Klin Onkol 2022; 35(2): 132-138. DOI: 10.48095/ccko2022132.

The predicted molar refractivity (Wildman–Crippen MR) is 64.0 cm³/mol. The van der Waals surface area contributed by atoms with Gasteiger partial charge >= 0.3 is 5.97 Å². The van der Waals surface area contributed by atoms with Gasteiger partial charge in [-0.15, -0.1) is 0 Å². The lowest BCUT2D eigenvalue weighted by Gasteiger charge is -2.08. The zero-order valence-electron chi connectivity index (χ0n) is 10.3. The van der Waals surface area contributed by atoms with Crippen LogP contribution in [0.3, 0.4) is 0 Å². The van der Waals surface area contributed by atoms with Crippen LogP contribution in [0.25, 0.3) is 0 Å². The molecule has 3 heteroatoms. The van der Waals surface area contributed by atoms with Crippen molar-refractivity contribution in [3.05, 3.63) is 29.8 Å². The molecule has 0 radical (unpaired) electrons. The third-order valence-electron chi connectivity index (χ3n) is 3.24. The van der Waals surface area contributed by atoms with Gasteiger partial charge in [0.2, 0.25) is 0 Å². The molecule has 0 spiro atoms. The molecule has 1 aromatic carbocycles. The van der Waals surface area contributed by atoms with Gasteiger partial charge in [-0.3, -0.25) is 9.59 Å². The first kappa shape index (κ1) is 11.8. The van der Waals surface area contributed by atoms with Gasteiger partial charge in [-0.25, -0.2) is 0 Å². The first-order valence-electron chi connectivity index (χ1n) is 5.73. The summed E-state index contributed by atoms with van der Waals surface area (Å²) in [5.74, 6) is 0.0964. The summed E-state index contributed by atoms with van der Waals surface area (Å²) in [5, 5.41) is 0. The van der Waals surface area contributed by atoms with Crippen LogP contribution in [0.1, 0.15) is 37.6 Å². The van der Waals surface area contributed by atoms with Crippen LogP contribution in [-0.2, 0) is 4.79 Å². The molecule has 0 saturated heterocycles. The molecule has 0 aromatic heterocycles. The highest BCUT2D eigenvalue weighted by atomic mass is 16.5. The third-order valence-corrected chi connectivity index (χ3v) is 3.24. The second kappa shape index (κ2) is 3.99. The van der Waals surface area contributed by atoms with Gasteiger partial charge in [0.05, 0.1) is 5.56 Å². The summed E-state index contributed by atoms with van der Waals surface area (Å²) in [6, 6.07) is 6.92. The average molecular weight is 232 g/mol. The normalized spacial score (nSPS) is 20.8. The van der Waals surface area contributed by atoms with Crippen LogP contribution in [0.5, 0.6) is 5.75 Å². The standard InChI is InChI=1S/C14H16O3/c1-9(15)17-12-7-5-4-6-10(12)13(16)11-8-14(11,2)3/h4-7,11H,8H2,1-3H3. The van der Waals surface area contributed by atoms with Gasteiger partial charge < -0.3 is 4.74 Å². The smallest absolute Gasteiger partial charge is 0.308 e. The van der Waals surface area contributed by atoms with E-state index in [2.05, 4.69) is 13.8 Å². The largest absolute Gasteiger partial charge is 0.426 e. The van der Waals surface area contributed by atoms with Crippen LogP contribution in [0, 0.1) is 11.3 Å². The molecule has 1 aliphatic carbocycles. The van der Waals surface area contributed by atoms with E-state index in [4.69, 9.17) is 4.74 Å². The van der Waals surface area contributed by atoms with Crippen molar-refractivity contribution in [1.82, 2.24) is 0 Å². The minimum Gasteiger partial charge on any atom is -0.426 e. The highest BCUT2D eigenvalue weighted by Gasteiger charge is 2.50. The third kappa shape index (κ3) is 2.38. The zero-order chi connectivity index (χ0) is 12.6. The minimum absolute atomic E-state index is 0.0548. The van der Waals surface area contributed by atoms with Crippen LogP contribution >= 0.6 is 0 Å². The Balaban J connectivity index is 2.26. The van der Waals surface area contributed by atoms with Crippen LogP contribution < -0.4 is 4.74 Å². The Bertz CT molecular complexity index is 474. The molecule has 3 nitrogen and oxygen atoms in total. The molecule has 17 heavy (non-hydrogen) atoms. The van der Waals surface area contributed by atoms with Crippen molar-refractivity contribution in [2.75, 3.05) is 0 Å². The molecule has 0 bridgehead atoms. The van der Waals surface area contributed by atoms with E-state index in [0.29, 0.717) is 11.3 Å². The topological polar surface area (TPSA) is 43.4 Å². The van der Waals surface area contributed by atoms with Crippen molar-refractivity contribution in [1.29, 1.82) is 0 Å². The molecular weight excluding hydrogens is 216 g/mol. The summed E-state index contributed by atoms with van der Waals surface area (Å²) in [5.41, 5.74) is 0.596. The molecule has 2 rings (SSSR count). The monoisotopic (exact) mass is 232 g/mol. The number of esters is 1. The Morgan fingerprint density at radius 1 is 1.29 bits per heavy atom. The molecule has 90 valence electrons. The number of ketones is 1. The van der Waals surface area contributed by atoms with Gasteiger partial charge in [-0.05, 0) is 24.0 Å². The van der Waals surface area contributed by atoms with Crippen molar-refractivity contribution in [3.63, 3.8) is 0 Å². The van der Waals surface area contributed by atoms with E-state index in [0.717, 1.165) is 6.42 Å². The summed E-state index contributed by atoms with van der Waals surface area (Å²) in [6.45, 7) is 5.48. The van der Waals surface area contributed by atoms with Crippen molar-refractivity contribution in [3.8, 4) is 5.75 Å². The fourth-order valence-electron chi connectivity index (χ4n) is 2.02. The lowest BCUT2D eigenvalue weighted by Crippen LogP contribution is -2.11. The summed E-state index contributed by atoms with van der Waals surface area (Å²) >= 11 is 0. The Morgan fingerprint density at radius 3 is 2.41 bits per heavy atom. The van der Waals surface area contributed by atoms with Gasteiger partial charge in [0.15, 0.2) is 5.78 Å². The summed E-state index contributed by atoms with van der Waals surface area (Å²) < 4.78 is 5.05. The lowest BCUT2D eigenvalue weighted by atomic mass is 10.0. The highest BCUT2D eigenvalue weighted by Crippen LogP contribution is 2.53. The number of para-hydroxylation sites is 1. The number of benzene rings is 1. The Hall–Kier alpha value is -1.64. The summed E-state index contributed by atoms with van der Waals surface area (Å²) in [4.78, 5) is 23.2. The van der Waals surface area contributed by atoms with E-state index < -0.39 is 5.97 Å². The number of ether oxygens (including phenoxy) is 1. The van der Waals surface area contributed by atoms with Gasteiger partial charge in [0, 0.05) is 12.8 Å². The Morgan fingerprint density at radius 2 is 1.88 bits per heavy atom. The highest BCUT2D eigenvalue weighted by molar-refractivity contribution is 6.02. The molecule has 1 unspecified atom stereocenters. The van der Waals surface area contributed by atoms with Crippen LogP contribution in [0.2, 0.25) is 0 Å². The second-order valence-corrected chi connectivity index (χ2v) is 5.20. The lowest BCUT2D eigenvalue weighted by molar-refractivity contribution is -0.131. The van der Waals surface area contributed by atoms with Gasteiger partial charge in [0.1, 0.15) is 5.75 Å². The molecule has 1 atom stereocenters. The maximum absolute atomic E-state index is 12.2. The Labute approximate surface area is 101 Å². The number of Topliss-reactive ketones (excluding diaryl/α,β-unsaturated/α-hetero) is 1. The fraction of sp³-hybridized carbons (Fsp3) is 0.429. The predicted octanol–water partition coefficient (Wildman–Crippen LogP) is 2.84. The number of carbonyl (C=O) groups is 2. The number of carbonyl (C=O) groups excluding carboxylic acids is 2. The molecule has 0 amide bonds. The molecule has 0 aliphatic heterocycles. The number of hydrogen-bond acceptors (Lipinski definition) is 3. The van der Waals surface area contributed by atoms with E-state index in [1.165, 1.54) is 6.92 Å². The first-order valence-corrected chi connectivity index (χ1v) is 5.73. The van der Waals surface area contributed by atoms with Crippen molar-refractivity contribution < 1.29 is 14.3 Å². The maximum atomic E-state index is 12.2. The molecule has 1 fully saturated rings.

Background: Allogeneic hematopoietic stem cell transplantation (HSCT) offers potentially curative therapy for numerous malignant and non-malignant diseases. The number of survivors and length of follow-up after successful HSCT is continually increasing. Hematopoietic stem cell transplantation can induce damage of various organs and tissues – from minimal potentially progressive subclinical changes to life-threatening conditions. The aim of this thesis was the evaluation of the prevalence of metabolic syndrome (MS) among survivors of allogeneic HSCT. Patients and methods: We analyzed 74 patients with a median age at transplant of 35 years, who had been followed for a median of 5 years (2–23 years) after allogeneic HSCT. MS was defined according to the National Cholesterol Education Program’s Adult Treatment Panel III (NCEP ATP III) criteria and by the International Diabetes Federation (IDF) definition. Results: The prevalence of MS among HSCT recipients was 40.5% applying the NCEP ATP III definition and 39.2% the IDF, a 2.02-fold increase compared to the general Slovak population. MS was more common in men. The most common MS features were abdominal obesity, hypertriglyceridemia and hypertension. The lowest prevalence of MS was in the age group of 20–29 years; and the highest prevalence in the age group of 60–69 years. The 10-year cumulative incidence of MS was 32.5%. The most significant risk factor for MS was total body irradiation, positive family history and age > 40 years at HSCT. Seven patients (9.45%) developed cardiovascular complications. The median 10-year general cardiovascular risk scores for males and females were found to be 13.3% and 6.68%, respectively. Conclusions: Detected increased prevalence of metabolic syndrome after allogeneic HSCT in patients surviving more than 2 years after this procedure may provide next stimulus to promote longer follow-up studies and to design of interventions to prevent late effects among survivors of serious hematologic diseases.


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